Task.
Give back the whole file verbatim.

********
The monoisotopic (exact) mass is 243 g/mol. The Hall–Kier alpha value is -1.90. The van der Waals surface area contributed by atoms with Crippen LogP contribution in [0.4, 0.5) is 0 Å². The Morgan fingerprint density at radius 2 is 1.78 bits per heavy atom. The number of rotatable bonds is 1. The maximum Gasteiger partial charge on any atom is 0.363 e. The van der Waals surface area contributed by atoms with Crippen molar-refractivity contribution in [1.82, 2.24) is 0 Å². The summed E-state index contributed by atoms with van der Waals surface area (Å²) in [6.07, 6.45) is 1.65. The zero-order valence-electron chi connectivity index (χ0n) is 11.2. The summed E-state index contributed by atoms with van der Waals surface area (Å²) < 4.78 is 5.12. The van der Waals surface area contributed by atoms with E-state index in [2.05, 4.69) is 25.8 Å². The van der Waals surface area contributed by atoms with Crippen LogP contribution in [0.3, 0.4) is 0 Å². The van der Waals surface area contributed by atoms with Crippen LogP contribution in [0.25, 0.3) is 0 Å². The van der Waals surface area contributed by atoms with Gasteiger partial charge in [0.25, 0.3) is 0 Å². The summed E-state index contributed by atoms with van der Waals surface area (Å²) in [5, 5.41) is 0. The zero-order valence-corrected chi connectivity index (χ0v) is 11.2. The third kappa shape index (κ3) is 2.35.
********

The monoisotopic (exact) mass is 243 g/mol. The Hall–Kier alpha value is -1.90. The van der Waals surface area contributed by atoms with Crippen LogP contribution in [0.4, 0.5) is 0 Å². The Morgan fingerprint density at radius 2 is 1.78 bits per heavy atom. The number of rotatable bonds is 1. The maximum Gasteiger partial charge on any atom is 0.363 e. The van der Waals surface area contributed by atoms with Crippen molar-refractivity contribution in [1.82, 2.24) is 0 Å². The summed E-state index contributed by atoms with van der Waals surface area (Å²) in [6.07, 6.45) is 1.65. The zero-order valence-electron chi connectivity index (χ0n) is 11.2. The summed E-state index contributed by atoms with van der Waals surface area (Å²) < 4.78 is 5.12. The van der Waals surface area contributed by atoms with E-state index in [2.05, 4.69) is 25.8 Å². The van der Waals surface area contributed by atoms with Crippen LogP contribution in [0.3, 0.4) is 0 Å². The van der Waals surface area contributed by atoms with Crippen LogP contribution in [0.25, 0.3) is 0 Å². The van der Waals surface area contributed by atoms with Gasteiger partial charge in [0.25, 0.3) is 0 Å². The summed E-state index contributed by atoms with van der Waals surface area (Å²) in [5, 5.41) is 0. The zero-order valence-corrected chi connectivity index (χ0v) is 11.2. The third kappa shape index (κ3) is 2.35.